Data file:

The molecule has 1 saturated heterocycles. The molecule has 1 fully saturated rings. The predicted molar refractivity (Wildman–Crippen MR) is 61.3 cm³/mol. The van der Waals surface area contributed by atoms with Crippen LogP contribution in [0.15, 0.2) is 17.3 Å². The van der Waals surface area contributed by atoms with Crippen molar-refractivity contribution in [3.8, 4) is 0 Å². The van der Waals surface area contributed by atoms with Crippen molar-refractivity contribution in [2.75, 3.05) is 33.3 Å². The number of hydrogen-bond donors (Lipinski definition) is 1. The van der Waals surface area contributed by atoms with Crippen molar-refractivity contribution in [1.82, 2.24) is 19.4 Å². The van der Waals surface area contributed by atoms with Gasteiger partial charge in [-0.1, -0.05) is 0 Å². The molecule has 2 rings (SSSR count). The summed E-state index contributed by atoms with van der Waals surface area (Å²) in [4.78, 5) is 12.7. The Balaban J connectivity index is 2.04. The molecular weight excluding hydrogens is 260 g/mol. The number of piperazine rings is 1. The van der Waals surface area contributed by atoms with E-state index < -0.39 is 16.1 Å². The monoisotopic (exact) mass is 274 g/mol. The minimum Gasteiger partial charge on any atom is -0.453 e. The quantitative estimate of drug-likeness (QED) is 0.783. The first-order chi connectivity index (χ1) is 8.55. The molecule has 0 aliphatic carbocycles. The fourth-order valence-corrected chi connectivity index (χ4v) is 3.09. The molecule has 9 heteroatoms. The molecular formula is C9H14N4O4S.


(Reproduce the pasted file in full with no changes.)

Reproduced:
The molecule has 1 saturated heterocycles. The molecule has 1 fully saturated rings. The predicted molar refractivity (Wildman–Crippen MR) is 61.3 cm³/mol. The van der Waals surface area contributed by atoms with Crippen LogP contribution in [0.15, 0.2) is 17.3 Å². The van der Waals surface area contributed by atoms with Crippen molar-refractivity contribution in [3.8, 4) is 0 Å². The van der Waals surface area contributed by atoms with Crippen molar-refractivity contribution in [2.75, 3.05) is 33.3 Å². The number of hydrogen-bond donors (Lipinski definition) is 1. The van der Waals surface area contributed by atoms with Crippen molar-refractivity contribution in [1.82, 2.24) is 19.4 Å². The van der Waals surface area contributed by atoms with Gasteiger partial charge in [-0.1, -0.05) is 0 Å². The molecule has 2 rings (SSSR count). The summed E-state index contributed by atoms with van der Waals surface area (Å²) in [4.78, 5) is 12.7. The Balaban J connectivity index is 2.04. The molecular weight excluding hydrogens is 260 g/mol. The number of piperazine rings is 1. The van der Waals surface area contributed by atoms with E-state index < -0.39 is 16.1 Å². The monoisotopic (exact) mass is 274 g/mol. The minimum Gasteiger partial charge on any atom is -0.453 e. The quantitative estimate of drug-likeness (QED) is 0.783. The first-order chi connectivity index (χ1) is 8.55. The molecule has 0 aliphatic carbocycles. The fourth-order valence-corrected chi connectivity index (χ4v) is 3.09. The molecule has 9 heteroatoms. The molecular formula is C9H14N4O4S.